A set of “stud instructions” typically tell the recipient “what to do”. It is typically not too specific, and lists out a series of fairly unambiguous steps. The way in which each of these smaller steps is to be accomplished is left to the recipient of the instructions. Hence, given that each instruction is fairly clear and unambiguous, it is unlikely that the recipient of the instructions will implement any of these instructions imperfectly. What is more likely is that he goes completely wrong on one step, maybe completely missing it or horribly misunderstanding it.

“Fighter instructions”, on the other hand, go deep into the details and tell the recipient not only what to do but also how to do what to do. These instructions will go down to much finer detail than stud instructions, and leave nothing to the reasoning of the recipient. Obviously the number of steps detailed here to do a particular piece of work will be significantly larger than the number of steps that a set of stud instructions. Now, the probability that the recipient of these instructions is likely to make a mistake is much larger, though the damage done will be much smaller, since the error would only be in a small part of the process.

Dawkins went on to give a better example than the carpenter one – consider an origami model of a boat on one hand, and a drawing of a boat on the other. Origami gives a set of precise and discrete instructions. Drawing is as good as a set of “continuous instructions”. Dawkins talks about experiments where kids are made to play a version of “chinese whispers” using the origami and the drawing. I won’t go into the details here but the argument is that the stud instructions are much easier to pass on, and the probability of the tenth kid in line producing a correct model is really high – while in case of a drawing, there is a small distortion at each and every step, so each final model is flawed.

Stud and fighter instructions have their own set of advantages and disadvantages. Fighter instructions require much more supervision than do stud instructions. Stud instructions enable the recipient to bring in his own studness into the process and possibly optimize one or more of the sub-processes. Fighter instruction sets are so-finegrained that it is impossible for the recipient to innovate or optimize in every way. To receive a set of stud instructions, the recipient may need to have certain prior domain knowledge, or a certain level of intelligence. This is much more relaxed in case of fighter instructions.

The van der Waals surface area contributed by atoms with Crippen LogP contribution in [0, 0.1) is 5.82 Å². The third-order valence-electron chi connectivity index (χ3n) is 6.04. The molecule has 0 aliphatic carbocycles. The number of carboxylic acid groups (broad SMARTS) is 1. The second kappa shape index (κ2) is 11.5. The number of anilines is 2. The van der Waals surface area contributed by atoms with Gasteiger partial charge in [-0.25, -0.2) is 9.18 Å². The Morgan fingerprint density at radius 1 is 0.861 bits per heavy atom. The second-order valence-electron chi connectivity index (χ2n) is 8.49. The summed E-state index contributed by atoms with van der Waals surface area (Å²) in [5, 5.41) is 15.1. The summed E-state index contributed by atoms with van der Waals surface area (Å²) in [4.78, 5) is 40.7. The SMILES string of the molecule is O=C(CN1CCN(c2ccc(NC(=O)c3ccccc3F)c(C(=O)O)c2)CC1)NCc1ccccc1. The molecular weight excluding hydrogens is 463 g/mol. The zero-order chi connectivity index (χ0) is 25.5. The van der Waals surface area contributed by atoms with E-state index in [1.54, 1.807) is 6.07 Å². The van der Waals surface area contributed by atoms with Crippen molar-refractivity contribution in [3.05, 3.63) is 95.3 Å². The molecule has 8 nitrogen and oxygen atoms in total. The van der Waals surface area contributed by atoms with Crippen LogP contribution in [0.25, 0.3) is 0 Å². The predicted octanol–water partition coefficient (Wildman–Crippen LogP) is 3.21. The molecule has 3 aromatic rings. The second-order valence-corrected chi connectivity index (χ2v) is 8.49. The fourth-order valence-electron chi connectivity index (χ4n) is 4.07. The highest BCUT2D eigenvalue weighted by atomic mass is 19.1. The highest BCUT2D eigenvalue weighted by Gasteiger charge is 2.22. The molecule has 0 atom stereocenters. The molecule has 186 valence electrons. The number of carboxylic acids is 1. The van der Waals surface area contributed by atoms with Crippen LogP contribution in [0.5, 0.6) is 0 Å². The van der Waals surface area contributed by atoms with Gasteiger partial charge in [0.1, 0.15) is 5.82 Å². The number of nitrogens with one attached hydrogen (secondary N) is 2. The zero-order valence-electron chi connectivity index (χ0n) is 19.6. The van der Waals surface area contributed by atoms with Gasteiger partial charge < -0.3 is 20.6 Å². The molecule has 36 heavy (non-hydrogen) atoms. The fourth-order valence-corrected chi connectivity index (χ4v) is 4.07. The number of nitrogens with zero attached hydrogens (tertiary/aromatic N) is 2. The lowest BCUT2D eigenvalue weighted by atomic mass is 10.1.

I personally don’t like supervising people and hence prefer to give out stud instructions whenever I need to get some work done. However, there was one recent case where I was forced to do the opposite. There was this IT guy at my company on contract and I was supposed to get a piece of code written from him before his contract expired. Given the short time lines in question, and given that he didn’t have too much of a clue of the big picture, I was forced to act micro and give him a set of fighter instructions. He has ended up doing precisely what I asked him to do, the only problem being that he hasĀ  written code in an extremely inflexible and non-scalable manner and I might have to duplicate his effort since this bit now needs generalization.

I have noticed that a large majority of people, when they have to give out instructions spell it out in the fighter manner. With a large number of micro steps rather than a small number of bigger steps. And until the recipient of the instructions has got enough fundaes to consolidate the set of micro-instructions he has received into a natural set of bigger chunks, it is unlikely that he will either be very efficient or that he will produce stuff that will be flexible. It might also be the case that a large number of people don’t want to let go of “control” and are hence loathe to give out stud instructions.

In the general case, however, my recommendation would be to give stud instructions, but have a set of fighter instructions ready in case the recipient of the instructionss wants things to be more specific.

Preliminary reading on studs and fighters theory:

Studs and Fighters

Extending the studs and fighters theory

Car Ownership

People, especially in the US, make a big deal about home ownership. In fact a large part of the current economic meltdown has its roots in the American craze for home ownership. Fannie and Freddie were created to help home loans become cheaper, then there was the CDO wave. Then came subprime. NINJA (no income no job amortized). All that. Boom. Bust. Jai.

A related concept that no one seems to talk about is car ownership. They say that the safety of a neighbourhood goes up if the proportion of owner-occupied homes goes up. And this is the underlying theory behind most of the home ownership craze.